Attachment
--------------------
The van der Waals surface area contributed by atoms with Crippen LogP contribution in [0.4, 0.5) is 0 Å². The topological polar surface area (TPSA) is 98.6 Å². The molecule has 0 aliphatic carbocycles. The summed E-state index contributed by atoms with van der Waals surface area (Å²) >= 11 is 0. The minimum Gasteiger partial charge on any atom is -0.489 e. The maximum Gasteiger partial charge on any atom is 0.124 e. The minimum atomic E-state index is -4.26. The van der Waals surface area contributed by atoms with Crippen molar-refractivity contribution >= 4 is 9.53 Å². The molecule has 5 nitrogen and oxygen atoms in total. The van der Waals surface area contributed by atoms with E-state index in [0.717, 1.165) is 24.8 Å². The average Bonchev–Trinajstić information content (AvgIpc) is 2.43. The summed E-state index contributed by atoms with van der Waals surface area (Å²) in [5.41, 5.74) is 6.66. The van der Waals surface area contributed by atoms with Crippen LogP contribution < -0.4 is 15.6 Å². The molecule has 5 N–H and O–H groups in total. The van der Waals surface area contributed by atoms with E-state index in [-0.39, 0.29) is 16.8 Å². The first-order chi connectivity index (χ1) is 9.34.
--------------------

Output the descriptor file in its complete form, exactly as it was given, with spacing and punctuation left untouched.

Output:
The van der Waals surface area contributed by atoms with Crippen LogP contribution in [0.4, 0.5) is 0 Å². The topological polar surface area (TPSA) is 98.6 Å². The molecule has 0 aliphatic carbocycles. The summed E-state index contributed by atoms with van der Waals surface area (Å²) >= 11 is 0. The minimum Gasteiger partial charge on any atom is -0.489 e. The maximum Gasteiger partial charge on any atom is 0.124 e. The minimum atomic E-state index is -4.26. The van der Waals surface area contributed by atoms with Crippen molar-refractivity contribution >= 4 is 9.53 Å². The molecule has 5 nitrogen and oxygen atoms in total. The van der Waals surface area contributed by atoms with E-state index in [0.717, 1.165) is 24.8 Å². The average Bonchev–Trinajstić information content (AvgIpc) is 2.43. The summed E-state index contributed by atoms with van der Waals surface area (Å²) in [5.41, 5.74) is 6.66. The van der Waals surface area contributed by atoms with Crippen LogP contribution < -0.4 is 15.6 Å². The molecule has 5 N–H and O–H groups in total. The van der Waals surface area contributed by atoms with E-state index in [-0.39, 0.29) is 16.8 Å². The first-order chi connectivity index (χ1) is 9.34.